This year, I’m planning on saving more money, doing enough weight training to be able to squat more than my body weight, and finishing my master’s degree (I swear I’m kidding about the donuts).
Here’s the problem, though: I’ve had some of these same resolutions every year for my entire adult life. I’ve never managed to complete them.
Around February, everyone who has resolved to go to the gym more realizes that everyone else who resolved to go to the gym more is already gone.
It’s the time of year that people who resolve to read through the Bible hit that tiny little snag known as Leviticus.
People who have resolved to save money have realized that Best Buy has great sales this time of year and new IPads seem to come out every week.
And, of course, February is usually the midpoint of the semester’s first set of classes. Suddenly, that resolution to do all your work ahead of time seems less and less realistic. Fifteen page paper? Due in week 8? If we’re completely honest with ourselves, it’s hard to get started earlier than, say, week 7.
There’s just so much to distract us from doing what we know is good for us, and from doing what we’ve resolved to do.
New Years’ is a time of great possibility. It’s a new beginning, a time when life seems full of untapped potential.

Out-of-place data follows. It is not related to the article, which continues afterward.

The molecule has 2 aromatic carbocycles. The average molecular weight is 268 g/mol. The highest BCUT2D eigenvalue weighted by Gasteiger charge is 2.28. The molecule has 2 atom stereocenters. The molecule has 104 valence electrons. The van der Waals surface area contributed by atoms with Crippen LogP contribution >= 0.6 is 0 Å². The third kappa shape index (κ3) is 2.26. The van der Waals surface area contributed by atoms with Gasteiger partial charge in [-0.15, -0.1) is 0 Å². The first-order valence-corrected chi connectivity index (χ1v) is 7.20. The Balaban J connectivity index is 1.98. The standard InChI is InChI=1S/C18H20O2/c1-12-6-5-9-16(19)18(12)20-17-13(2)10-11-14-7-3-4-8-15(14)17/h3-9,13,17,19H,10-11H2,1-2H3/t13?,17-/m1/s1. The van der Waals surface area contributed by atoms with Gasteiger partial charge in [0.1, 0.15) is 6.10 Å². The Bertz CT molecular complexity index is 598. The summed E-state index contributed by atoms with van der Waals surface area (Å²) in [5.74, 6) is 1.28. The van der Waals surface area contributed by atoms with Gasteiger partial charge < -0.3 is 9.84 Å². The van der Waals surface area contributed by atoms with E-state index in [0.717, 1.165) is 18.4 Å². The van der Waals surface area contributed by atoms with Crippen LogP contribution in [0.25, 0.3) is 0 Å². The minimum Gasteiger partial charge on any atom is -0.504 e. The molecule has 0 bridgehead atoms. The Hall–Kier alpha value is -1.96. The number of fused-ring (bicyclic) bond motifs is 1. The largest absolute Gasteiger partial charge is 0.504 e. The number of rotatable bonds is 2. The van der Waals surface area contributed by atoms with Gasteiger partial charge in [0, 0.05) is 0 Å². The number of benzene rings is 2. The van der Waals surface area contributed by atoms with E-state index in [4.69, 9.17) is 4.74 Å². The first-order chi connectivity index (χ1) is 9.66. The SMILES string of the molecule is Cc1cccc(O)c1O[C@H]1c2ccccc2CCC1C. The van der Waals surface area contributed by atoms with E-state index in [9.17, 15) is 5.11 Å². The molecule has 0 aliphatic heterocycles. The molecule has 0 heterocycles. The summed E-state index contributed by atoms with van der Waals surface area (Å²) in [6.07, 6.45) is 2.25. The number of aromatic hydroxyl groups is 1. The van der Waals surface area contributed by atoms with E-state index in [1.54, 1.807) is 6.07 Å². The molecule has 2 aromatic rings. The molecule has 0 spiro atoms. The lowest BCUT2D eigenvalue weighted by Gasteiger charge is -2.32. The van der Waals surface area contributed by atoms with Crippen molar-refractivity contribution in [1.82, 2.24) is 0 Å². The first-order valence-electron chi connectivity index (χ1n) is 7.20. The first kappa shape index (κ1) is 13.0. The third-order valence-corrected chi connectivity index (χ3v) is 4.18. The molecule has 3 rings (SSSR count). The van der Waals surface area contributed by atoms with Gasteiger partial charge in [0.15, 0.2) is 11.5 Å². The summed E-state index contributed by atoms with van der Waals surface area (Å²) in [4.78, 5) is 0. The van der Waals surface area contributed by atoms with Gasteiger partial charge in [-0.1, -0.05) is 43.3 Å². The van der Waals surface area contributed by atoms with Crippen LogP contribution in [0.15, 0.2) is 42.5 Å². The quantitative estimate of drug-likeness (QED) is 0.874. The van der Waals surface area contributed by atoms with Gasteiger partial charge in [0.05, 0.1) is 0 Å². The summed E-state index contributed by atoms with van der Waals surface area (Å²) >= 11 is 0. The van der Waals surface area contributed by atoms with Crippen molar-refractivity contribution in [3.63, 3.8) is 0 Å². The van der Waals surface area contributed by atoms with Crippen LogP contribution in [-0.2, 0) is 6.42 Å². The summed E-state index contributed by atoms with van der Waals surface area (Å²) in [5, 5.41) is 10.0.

Why, though, does it seem so easy to squander that potential? What is it that takes the wind out of our sails?
Maybe the answer lies in my brother’s words to me. “This is the year we start living.” To him, that means he’s taking control. He’s newly married and is starting a family. To him, this is the year to stop making resolutions that other people want him to make.
Maybe that’s just it: at New Years, everyone wants to go to the gym more, everyone wants to save money, everyone wants to get better grades, and everyone wants everyone to see them achieving those goals. So when you hit the gym and realize that the crowds have thinned out, you have to make a decision: am I doing this for the people who I think will be watching me, or am I doing this for myself? Am I going for this master’s degree because I want it, or because I want to impress my family/coworkers/friends?
I would submit to you, reader, that if your goals this year are centered on meeting the others’ expectations, you’re not living. You’re putting on a show. And when the audience disappears, it’s suddenly a lot less fun.
Trust me on this one. My band once put on a show in front of a massive crowd of ten people.
I didn’t have fun doing it, because I went into it with the goal of impressing the people there, rather than the goal of enjoying playing music.
There’s no bigger waste of potential than potential wasted on impressing others.
Whatever you do this year, do it for yourself and for the glory of your Creator, rather than putting on a show for others. I promise it’s infinitely more satisfying than just doing what other people expect of you.
Have a great year and start living!
P.S. I promise, no exercise metaphors in my next post!